“I once read the sentence ‘I lay awake all night with a toothache, thinking about the toothache an about lying awake.’ That’s true to life. Part of every misery is, so to speak, the misery’s shadow or reflection: the fact that you don’t merely suffer but have to keep on thinking about the fact that you suffer. I not only live each endless day in grief, but live each day thinking about living each day in grief.”
― C.S. Lewis, A Grief Observed
What a week. What a month. I am certain we are all still sitting at our kitchen tables marveling at the speed with which the modern world came to a crashing halt.
For us, this ‘near apocalypse’ meant another unsettling transition. We were living in college accommodation in Cambridge, U.K. when Covid19 disrupted our quiet lives. It was unfortunate timing. We had just seemed to settle into a gentle routine. I had a part time job; Jeremiah was enjoying his research. We had started running together in the mornings. Friday evenings had become regular pub nights with our friends. Life was more settled than it had been in a while, more settled than it will be for a while.
This global pandemic has upset nearly all of our lives. We can all share a story of cancelled plans, work uncertainty, or altered lifestyles. Jeremiah and I are no different. Last Friday we were strongly advised to leave our college accommodation as the university was essentially closing. All international students were told to quickly return home, if they could. In a matter of hours Jeremiah had to decide whether we would pack up and fly to the States or pack up and head to my parents’ home in Scotland. Either way, we had to pack all our belongings and leave our flat. We had to say an abrupt goodbye to our home, to our friends, to our barely established life.
We chose Scotland. Our unbelievably kind brother-in-law drove down, helped us box up our stuff, crammed it into a rental car and brought us up here to Crieff. We hurriedly unpacked in my parents’ flat. Childhood photos peered oddly at me as I haphazardly swung suitcases onto the floor. My twenty-five-year-old self stared back, feeling just as powerless, just as unprepared as the one year old looking at me.
My parents are in the United States. It’s odd to be in their home with no intention of seeing them. It’s sad to be somewhere I attribute to being with family yet we are alone. Even though my mum said I could use her stash of Nestle chocolate chips to make pancakes (which, anyone who has parents living overseas knows this is a huge honour) there is still an emptiness to living in your parents’ home without them.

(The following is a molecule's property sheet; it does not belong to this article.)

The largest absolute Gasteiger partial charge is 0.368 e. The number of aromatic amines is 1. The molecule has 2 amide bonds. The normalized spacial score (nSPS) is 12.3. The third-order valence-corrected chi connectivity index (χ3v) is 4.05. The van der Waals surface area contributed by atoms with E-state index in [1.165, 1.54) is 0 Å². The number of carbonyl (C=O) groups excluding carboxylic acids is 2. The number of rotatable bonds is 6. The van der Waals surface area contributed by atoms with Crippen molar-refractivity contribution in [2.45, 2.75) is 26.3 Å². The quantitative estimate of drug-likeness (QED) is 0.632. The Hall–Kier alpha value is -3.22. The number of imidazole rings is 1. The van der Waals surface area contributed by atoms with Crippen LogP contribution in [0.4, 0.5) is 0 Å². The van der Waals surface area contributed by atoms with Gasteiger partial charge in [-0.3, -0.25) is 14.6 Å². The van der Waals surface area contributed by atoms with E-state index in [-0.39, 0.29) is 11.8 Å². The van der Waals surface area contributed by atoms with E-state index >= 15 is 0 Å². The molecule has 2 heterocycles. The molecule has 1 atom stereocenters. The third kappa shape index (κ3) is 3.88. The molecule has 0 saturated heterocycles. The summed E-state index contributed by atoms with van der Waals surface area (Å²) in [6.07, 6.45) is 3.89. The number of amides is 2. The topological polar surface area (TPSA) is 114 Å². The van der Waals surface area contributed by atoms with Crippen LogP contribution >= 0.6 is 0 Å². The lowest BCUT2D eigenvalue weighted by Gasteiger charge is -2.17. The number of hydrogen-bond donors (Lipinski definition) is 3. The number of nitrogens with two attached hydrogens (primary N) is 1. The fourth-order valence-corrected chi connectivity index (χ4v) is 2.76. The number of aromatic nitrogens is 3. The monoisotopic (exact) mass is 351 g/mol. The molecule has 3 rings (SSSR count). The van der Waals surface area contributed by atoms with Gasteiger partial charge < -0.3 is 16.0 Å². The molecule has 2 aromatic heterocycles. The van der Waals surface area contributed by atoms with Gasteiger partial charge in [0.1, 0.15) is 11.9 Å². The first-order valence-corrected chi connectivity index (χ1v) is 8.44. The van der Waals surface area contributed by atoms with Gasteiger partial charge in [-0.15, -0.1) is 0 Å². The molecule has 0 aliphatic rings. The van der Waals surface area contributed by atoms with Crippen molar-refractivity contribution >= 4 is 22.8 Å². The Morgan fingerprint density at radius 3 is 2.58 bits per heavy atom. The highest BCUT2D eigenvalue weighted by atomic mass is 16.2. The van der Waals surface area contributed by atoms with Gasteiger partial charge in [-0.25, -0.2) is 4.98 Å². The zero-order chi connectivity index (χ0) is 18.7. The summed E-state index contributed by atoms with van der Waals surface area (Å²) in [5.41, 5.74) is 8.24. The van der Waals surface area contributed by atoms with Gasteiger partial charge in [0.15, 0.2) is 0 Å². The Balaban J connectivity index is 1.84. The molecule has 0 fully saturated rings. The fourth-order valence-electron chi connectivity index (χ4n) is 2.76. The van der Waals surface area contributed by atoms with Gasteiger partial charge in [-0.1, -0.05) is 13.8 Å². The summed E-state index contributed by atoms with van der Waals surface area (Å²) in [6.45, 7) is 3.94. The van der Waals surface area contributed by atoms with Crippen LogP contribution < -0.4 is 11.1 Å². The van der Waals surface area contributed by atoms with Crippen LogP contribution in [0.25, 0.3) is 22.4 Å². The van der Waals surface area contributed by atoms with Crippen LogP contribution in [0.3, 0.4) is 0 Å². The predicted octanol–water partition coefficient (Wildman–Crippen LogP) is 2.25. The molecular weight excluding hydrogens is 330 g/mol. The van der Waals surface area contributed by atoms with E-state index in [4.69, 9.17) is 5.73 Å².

It’s not only sad for me to be here without my mum and dad, it’s difficult not knowing when we will see them again. It’s difficult to process another transition, another forced move, another sudden goodbye.
While I have moved enough times to win an Olympic medal in ‘packing while crying’ it does not become easier. Actually, I think for those who have moved a lot, each time is more challenging. The change causes the lumped-up pain of previous moves to resurface. All the stuffed away emotions of hopelessness, sorrow, anger, guilt have not disappeared, they have just been hiding in that one rarely used footlocker with your mismatched shoes and old boleros.
It was not a surprise to me that, as I yanked all my clothes out of the closet, thoughts of boarding school rose in my head. Suddenly, I desperately missed my dorm sisters, packing together, returning borrowed clothes. I missed returning home, to my mum who had been saving Nestle chocolate chips for three months to make pancakes for me. I missed unpacking in university, in a quiet, cream coloured square with a flowered duvet. I remembered leaving Tennessee, saying goodbye to my best friend at one in the morning after an evening of wine and avoiding the inevitable. It may seem trivial to you, impossible, or even silly for all of those memories to overcome me while I was folding summer dresses in Cambridge.
That’s fine. Maybe you have never moved.
Commiserating a life lost is difficult. It’s almost impossible to digest an unfinished farewell – a farewell to a home, to a city, to a season of life, to friends, to familiarity, to a world that was not collapsing with panic. Mourning a life destabilized is just painful. And this world has been nothing if not destabilized. This is miserable. So, are we allowed to mourn.
Or are we afraid to?
It is quite obvious that this Western world does not know how to process grief. We, Christians who should be so familiar with the brokenness of this world, are averse to even mentioning it out loud.
I did not grow up in a Western church, I grew up attending a sweltering church in Luanda, Angola. The Angolan response to loss is nearly the opposite of the Western church’s response. When there was a funeral or a marked loss in our congregation, it was preceded and followed by a time called an óbito. An óbito consisted of several days spent at the family’s house – singing hymns, praying, weeping, wailing, eating, sharing stories, lamenting. It was, clearly, grieving – several days of it.